GREELEY — What happens when you put a guy who sells promises together with another guy who has a vision and 700 acres burning a hole in his pocket?
For Buck Moskalski, State Farm Insurance Co. regional vice president, and his friend Craig Harrison, the result became Promontory — the massive development at the crossroads of U.S. Highway 34 and Colorado Highway 257 in west Greeley.
How often have you started to write a memo on policy updates, an annual report or even an email only to find yourself staring at a blank screen? Many professionals struggle to get started writing — even though they have a general idea of what they should say, they don’t know what to say first.
About 11 years ago, Moskalski and Harrison discussed Harrison’s prediction that the land he owned would eventually become the converging point for Greeley, Loveland, Milliken, Fort Collins and the surrounding communities — a doorway to Greeley. What was needed was a prominent company to commit to purchasing a piece of this “Golden Triangle” in order to provide a capital base for a major commercial/residential development to open that doorway. Moskalski caught Harrison’s dream, and State Farm committed to purchasing 65 acres for future office buildings.
Contributing to quality of life
This year’s Bravo! Entrepreneur Regional Spirit Award recipient is the regional offices of State Farm Insurance Co. in Greeley. In addition to their part in one of the region’s most important developments, the company and its employees have contributed significantly over the years to Northern Colorado’s quality of life.
“Just like our slogan says, our mission is to be like a good neighbor,´ said Moskalski. This is the core of the company’s philosophy, and it is ingrained in employees from their date of hire. State Farm’s mission is to help people manage everyday risks, recover from the unexpected and realize their dreams.
“It’s simple,´ said Eric Anderson, public-affairs spokesman for State Farm. Because the people in the community entrust State Farm to manage their everyday risks, the company feels a responsibility to give back to the community.
“We are not a stock company. Our objective is not to make money for shareholders, but to serve the people who buy our product,´ said Anderson. And that product is not something you can hold in your hand and touch. “We sell promises to people,” he said.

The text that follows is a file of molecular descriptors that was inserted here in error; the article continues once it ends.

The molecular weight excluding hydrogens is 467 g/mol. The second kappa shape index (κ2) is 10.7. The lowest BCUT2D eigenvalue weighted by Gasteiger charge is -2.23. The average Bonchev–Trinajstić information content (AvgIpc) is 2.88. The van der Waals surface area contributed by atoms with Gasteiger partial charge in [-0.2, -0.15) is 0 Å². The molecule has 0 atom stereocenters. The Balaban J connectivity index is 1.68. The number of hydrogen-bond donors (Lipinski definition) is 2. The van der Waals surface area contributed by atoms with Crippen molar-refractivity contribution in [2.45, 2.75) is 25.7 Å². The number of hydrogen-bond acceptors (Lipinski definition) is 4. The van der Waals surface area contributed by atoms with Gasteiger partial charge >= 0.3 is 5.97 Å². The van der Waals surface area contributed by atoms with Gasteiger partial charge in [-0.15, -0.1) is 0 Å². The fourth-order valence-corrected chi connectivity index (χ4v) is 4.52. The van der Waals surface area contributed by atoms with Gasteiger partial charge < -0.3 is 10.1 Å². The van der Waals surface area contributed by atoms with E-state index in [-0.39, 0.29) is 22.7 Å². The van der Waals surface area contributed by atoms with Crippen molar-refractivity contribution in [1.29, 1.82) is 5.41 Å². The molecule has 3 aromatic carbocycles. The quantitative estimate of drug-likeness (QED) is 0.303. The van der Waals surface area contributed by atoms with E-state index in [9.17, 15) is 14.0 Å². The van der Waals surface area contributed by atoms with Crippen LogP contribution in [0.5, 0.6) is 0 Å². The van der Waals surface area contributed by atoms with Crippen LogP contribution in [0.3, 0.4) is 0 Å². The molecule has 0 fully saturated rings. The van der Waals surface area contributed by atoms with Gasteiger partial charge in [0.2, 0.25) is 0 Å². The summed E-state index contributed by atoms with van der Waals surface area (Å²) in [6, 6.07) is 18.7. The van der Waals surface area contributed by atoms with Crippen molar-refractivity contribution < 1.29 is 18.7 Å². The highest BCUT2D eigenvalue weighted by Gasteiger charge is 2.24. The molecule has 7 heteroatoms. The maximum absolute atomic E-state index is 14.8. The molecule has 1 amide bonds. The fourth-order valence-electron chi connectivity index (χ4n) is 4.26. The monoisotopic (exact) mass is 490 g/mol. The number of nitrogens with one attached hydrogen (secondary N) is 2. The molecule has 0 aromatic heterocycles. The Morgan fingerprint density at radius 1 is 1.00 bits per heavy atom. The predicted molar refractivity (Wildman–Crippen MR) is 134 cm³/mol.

State Farm currently ranks 21st on the Fortune 500 list and is the largest insurer of homes, boats and cars in Colorado. Anderson estimates the Greeley operation is among the top 10 employers in the area with about 1,250 employees serving the tri-state area of Colorado, Wyoming and Utah.
He credits their success to their commitment to community and customer service. When you take that many employees who, from orientation on, are trained to focus on being a good neighbor and provide them with a continuous list of opportunities to volunteer in the community, you have a significant force contributing to the quality of life, Anderson said.
Moskalski agrees. “Our involvement runs the gamut from the Greeley Stampede to bike rodeos for child safety. Our people sit on the Chamber of Commerce board, coach Little League and serve on school boards,” he said.
Among the avenues for community involvement encouraged by State Farm management for its employees is the United Way program. Sandy Tomasovich, division manager for State Farm, coordinates the company’s United Way campaign for the Greeley area.
“We really feel the United Way gives back to the community and that’s why we support it so heavily,” she said. “Our community gives us a lot. We try our very best to give back to it,” she said.
Other organizations and programs State Farm supports are Habitat for Humanity, Junior Achievement and a company-sponsored child-safety day.